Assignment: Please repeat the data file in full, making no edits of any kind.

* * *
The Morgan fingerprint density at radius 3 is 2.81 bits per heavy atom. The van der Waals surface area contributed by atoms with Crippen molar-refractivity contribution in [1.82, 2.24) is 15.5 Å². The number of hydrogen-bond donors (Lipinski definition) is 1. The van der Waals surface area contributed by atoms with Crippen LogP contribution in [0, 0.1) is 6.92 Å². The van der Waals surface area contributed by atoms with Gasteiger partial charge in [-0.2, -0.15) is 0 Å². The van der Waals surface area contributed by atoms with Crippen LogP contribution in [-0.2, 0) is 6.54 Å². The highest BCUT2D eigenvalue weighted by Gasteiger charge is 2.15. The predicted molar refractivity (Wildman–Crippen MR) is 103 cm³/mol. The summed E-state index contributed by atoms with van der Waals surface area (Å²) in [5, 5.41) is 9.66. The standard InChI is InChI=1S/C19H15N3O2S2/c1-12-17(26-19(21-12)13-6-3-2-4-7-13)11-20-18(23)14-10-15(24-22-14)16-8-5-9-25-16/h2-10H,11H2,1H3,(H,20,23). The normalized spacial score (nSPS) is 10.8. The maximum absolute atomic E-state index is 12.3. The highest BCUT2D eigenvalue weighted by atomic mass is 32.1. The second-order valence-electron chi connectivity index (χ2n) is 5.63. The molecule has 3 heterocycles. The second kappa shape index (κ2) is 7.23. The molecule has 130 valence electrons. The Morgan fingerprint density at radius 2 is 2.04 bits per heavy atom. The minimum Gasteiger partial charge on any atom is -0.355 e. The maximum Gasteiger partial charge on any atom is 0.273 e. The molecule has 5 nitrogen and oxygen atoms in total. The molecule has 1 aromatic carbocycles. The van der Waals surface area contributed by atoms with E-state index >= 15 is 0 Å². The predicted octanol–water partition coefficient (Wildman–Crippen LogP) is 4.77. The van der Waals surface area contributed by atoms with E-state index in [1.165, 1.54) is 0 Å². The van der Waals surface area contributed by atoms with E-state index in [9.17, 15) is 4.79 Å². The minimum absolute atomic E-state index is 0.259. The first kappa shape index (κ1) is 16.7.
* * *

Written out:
The Morgan fingerprint density at radius 3 is 2.81 bits per heavy atom. The van der Waals surface area contributed by atoms with Crippen molar-refractivity contribution in [1.82, 2.24) is 15.5 Å². The number of hydrogen-bond donors (Lipinski definition) is 1. The van der Waals surface area contributed by atoms with Crippen LogP contribution in [0, 0.1) is 6.92 Å². The van der Waals surface area contributed by atoms with Gasteiger partial charge in [-0.2, -0.15) is 0 Å². The van der Waals surface area contributed by atoms with Crippen LogP contribution in [-0.2, 0) is 6.54 Å². The highest BCUT2D eigenvalue weighted by Gasteiger charge is 2.15. The predicted molar refractivity (Wildman–Crippen MR) is 103 cm³/mol. The summed E-state index contributed by atoms with van der Waals surface area (Å²) in [5, 5.41) is 9.66. The standard InChI is InChI=1S/C19H15N3O2S2/c1-12-17(26-19(21-12)13-6-3-2-4-7-13)11-20-18(23)14-10-15(24-22-14)16-8-5-9-25-16/h2-10H,11H2,1H3,(H,20,23). The normalized spacial score (nSPS) is 10.8. The maximum absolute atomic E-state index is 12.3. The highest BCUT2D eigenvalue weighted by atomic mass is 32.1. The second-order valence-electron chi connectivity index (χ2n) is 5.63. The molecule has 3 heterocycles. The second kappa shape index (κ2) is 7.23. The molecule has 130 valence electrons. The Morgan fingerprint density at radius 2 is 2.04 bits per heavy atom. The minimum Gasteiger partial charge on any atom is -0.355 e. The maximum Gasteiger partial charge on any atom is 0.273 e. The molecule has 5 nitrogen and oxygen atoms in total. The molecule has 1 aromatic carbocycles. The van der Waals surface area contributed by atoms with E-state index >= 15 is 0 Å². The predicted octanol–water partition coefficient (Wildman–Crippen LogP) is 4.77. The van der Waals surface area contributed by atoms with E-state index in [1.165, 1.54) is 0 Å². The van der Waals surface area contributed by atoms with E-state index in [9.17, 15) is 4.79 Å². The minimum absolute atomic E-state index is 0.259. The first kappa shape index (κ1) is 16.7.